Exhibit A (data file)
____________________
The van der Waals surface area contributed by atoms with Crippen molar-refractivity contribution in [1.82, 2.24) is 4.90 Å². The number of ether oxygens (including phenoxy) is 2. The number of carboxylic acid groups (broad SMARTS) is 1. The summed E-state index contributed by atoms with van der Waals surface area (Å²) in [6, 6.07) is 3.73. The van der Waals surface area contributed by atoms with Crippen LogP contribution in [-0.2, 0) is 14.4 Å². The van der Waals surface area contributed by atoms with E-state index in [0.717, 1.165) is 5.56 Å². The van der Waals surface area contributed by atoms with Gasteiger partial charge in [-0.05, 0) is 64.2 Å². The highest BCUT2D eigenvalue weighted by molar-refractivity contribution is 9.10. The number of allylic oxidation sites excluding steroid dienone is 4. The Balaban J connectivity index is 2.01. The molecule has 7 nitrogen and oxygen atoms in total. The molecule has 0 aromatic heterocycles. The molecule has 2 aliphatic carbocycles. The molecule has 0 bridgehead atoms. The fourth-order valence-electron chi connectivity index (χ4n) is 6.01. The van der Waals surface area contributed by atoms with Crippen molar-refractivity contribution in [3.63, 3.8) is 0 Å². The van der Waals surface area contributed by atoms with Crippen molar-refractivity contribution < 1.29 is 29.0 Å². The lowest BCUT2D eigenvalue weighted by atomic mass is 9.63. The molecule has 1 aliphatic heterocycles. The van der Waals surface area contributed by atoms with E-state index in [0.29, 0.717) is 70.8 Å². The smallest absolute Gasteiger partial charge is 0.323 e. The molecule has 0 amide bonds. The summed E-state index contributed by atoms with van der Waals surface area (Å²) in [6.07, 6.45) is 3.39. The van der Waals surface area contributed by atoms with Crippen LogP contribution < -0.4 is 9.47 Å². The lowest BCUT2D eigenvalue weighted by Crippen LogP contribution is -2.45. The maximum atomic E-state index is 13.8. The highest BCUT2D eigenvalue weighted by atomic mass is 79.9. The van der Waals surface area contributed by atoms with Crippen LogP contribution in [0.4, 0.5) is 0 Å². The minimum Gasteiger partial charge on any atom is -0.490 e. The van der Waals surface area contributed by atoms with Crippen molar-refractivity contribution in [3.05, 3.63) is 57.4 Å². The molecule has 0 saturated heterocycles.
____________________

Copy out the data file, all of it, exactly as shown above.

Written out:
The van der Waals surface area contributed by atoms with Crippen molar-refractivity contribution in [1.82, 2.24) is 4.90 Å². The number of ether oxygens (including phenoxy) is 2. The number of carboxylic acid groups (broad SMARTS) is 1. The summed E-state index contributed by atoms with van der Waals surface area (Å²) in [6, 6.07) is 3.73. The van der Waals surface area contributed by atoms with Crippen LogP contribution in [-0.2, 0) is 14.4 Å². The van der Waals surface area contributed by atoms with E-state index in [0.717, 1.165) is 5.56 Å². The van der Waals surface area contributed by atoms with Gasteiger partial charge in [-0.05, 0) is 64.2 Å². The highest BCUT2D eigenvalue weighted by molar-refractivity contribution is 9.10. The number of allylic oxidation sites excluding steroid dienone is 4. The Balaban J connectivity index is 2.01. The molecule has 7 nitrogen and oxygen atoms in total. The molecule has 0 aromatic heterocycles. The molecule has 2 aliphatic carbocycles. The molecule has 0 bridgehead atoms. The fourth-order valence-electron chi connectivity index (χ4n) is 6.01. The van der Waals surface area contributed by atoms with Crippen molar-refractivity contribution in [3.63, 3.8) is 0 Å². The van der Waals surface area contributed by atoms with Crippen molar-refractivity contribution < 1.29 is 29.0 Å². The lowest BCUT2D eigenvalue weighted by atomic mass is 9.63. The molecule has 1 aliphatic heterocycles. The van der Waals surface area contributed by atoms with E-state index in [0.29, 0.717) is 70.8 Å². The smallest absolute Gasteiger partial charge is 0.323 e. The molecule has 0 amide bonds. The summed E-state index contributed by atoms with van der Waals surface area (Å²) in [6.07, 6.45) is 3.39. The van der Waals surface area contributed by atoms with Crippen LogP contribution < -0.4 is 9.47 Å². The lowest BCUT2D eigenvalue weighted by Crippen LogP contribution is -2.45. The maximum atomic E-state index is 13.8. The highest BCUT2D eigenvalue weighted by atomic mass is 79.9. The van der Waals surface area contributed by atoms with Crippen LogP contribution in [0.4, 0.5) is 0 Å². The minimum Gasteiger partial charge on any atom is -0.490 e. The van der Waals surface area contributed by atoms with Crippen molar-refractivity contribution in [3.05, 3.63) is 57.4 Å². The molecule has 0 saturated heterocycles.